After several cleft-related surgeries throughout his first few years of life, Vinny was diagnosed with a rare childhood cancer called embryonal rhabdomyosarcoma on February 15, 2008. He was 4 years old.
Being in the cancer world taught Vinny compassion, to never take the little things for granted, to say “I love you” when you mean it, and to never be afraid to question everything. But cancer didn’t define Vinny. His contagious personality, his pranking, his love of life and love of people defined him.
Anneliese was diagnosed with rhabdomyosarcoma, a type of childhood cancer, earlier this year.
I couldn’t agree more. To be quite frank, I never thought much about pediatric cancer. Not until February 7, 2013, when a very kind surgeon entered the waiting room and said the words that shattered my world and shook my faith to the core:
“It looks like rhabdomyosarcoma.”
At that point, I was not sure what type of cancer that was, but I knew that my 4-year-old baby girl, Anneliese Faith, was about to embark on what is undoubtedly one of the scariest journeys a family can face.
Diana Liang photographed St. Baldrick’s Ambassador Luke and his family at Lake Michigan in 2012. You can see more of Diana’s work at www.dianaliangphotography.com.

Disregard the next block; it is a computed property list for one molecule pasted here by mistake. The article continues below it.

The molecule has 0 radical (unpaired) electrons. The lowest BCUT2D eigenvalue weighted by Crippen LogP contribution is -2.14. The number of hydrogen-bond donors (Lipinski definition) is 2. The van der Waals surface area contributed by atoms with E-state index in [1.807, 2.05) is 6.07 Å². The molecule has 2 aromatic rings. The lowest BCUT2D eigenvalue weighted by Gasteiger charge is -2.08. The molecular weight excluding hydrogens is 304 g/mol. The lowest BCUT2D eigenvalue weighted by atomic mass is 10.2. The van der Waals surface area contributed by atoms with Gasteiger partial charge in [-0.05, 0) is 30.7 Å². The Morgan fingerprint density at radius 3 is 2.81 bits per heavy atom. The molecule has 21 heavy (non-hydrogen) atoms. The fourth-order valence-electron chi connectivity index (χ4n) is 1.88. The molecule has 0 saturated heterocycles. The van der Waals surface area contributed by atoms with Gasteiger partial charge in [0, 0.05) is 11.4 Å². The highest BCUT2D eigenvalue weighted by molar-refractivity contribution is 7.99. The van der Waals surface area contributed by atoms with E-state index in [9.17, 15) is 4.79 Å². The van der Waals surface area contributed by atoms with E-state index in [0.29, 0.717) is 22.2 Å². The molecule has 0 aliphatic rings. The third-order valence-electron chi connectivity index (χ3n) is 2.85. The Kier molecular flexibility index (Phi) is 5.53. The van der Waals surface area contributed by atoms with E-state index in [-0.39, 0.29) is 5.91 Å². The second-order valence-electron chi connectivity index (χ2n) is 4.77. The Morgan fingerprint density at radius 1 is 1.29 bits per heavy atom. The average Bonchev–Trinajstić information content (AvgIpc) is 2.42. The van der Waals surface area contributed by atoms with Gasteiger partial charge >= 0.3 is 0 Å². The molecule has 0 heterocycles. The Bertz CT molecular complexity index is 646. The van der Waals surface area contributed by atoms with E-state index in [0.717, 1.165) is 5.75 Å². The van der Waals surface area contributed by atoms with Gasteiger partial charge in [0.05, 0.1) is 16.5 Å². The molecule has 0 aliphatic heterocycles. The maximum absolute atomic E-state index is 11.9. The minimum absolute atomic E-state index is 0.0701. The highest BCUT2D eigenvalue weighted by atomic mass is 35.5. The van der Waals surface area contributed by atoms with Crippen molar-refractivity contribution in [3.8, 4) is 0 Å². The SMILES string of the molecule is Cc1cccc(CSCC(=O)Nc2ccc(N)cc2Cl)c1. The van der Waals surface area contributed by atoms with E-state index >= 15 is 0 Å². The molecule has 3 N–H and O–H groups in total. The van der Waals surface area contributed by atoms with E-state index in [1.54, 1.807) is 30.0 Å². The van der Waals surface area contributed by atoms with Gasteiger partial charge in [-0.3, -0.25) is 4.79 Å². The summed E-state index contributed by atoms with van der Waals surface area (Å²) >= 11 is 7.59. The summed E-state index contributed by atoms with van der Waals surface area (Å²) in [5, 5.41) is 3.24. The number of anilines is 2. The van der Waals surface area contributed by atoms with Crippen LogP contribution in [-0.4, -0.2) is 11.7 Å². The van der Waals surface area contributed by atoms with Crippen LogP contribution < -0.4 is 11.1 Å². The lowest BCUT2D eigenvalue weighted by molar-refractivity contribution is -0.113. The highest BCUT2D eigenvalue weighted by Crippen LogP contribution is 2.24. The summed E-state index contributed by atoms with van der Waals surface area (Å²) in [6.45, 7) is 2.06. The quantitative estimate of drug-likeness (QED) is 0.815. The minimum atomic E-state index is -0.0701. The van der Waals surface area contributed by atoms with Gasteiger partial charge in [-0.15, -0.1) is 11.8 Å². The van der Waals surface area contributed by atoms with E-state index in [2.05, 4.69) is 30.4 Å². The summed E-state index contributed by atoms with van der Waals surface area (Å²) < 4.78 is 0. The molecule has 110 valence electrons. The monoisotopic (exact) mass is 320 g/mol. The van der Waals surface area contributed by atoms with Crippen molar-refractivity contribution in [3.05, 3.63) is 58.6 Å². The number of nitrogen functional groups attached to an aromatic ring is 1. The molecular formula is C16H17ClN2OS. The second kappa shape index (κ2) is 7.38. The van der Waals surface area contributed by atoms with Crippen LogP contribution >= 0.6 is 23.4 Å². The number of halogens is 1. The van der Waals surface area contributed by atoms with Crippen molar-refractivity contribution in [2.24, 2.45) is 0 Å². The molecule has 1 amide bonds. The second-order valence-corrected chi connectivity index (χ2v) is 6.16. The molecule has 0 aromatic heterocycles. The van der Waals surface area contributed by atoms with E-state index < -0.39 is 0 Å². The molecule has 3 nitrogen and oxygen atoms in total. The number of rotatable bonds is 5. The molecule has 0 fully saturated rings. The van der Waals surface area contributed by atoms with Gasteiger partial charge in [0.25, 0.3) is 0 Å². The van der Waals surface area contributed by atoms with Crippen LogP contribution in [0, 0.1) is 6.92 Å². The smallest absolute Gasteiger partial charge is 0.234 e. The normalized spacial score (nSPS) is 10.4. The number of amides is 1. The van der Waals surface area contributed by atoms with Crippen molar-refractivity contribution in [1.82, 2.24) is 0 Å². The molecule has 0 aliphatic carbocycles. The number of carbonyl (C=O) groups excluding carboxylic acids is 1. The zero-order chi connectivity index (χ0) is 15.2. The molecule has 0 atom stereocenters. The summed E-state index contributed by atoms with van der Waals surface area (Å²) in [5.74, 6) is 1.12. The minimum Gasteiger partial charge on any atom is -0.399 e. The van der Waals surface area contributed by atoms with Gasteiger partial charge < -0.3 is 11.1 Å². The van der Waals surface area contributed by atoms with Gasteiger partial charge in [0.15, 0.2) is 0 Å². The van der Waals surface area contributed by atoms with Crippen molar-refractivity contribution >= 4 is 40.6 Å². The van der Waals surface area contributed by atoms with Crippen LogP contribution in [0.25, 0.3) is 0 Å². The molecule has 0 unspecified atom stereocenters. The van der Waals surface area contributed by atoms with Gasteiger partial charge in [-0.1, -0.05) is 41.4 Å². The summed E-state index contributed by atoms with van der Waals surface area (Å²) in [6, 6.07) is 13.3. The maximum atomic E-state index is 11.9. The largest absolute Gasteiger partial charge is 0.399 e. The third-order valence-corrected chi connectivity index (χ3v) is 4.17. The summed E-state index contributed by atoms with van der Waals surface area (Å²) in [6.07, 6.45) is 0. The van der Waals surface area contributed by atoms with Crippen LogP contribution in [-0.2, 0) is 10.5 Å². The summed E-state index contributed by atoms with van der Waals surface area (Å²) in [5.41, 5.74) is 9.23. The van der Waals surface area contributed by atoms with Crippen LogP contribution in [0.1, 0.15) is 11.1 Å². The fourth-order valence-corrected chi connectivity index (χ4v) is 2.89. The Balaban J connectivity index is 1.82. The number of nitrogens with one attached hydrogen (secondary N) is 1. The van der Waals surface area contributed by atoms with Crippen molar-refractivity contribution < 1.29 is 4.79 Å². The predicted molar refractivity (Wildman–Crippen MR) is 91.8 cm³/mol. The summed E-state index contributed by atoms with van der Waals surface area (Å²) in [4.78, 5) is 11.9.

Do you think you have a lot going on in your life? Perhaps you are a parent. Maybe you have a lot going on at work or you have a business you’re giving every bit of yourself to. You could be working on a new career. Maybe you are doing all of these things at the same time.
Most of us have (or think we have) a lot going on in our lives. Hopefully whatever it is that you are focusing on in your life right now is something that matters and something that makes you happy.
Sometimes, life hits us hard on top of everything that we have going on. And. It. Hurts. Bad. The most important thing is how we decide to use that, what we get out of it, and what we decide to do.
1. He kisses us every night.
2. He is a great man!
3. He taught us how to fish.
4. He helps us with our homework.
When he was 3 years old, Luke, one of five St. Baldrick’s Ambassadors in 2013, was diagnosed with embryonal rhabdomyosarcoma, a type of childhood cancer in the connective tissues. Luke, now 7, has been off treatment and cancer free for over 2 years.
Luke’s mom, Monica, shares the story of Luke’s most recent scans.
As part of Luke’s off-treatment protocol for pediatric cancer, he undergoes regular MRIs of his abdomen and pelvis. Weeks before the procedure, we talk with him about it and give him the option of “sleepy medicine” or no “sleepy medicine.” The procedure takes about 90 minutes from start to finish. Although our facility is equipped with technology to distract him from the noise of the MRI, he opts to take the medicine. This involves going under anesthesia for the procedure. As we talk about what this means, Luke says to us, “I wish I just never had cancer in the first place.” He doesn’t say anything after that. Just matter-of-factly puts it out there.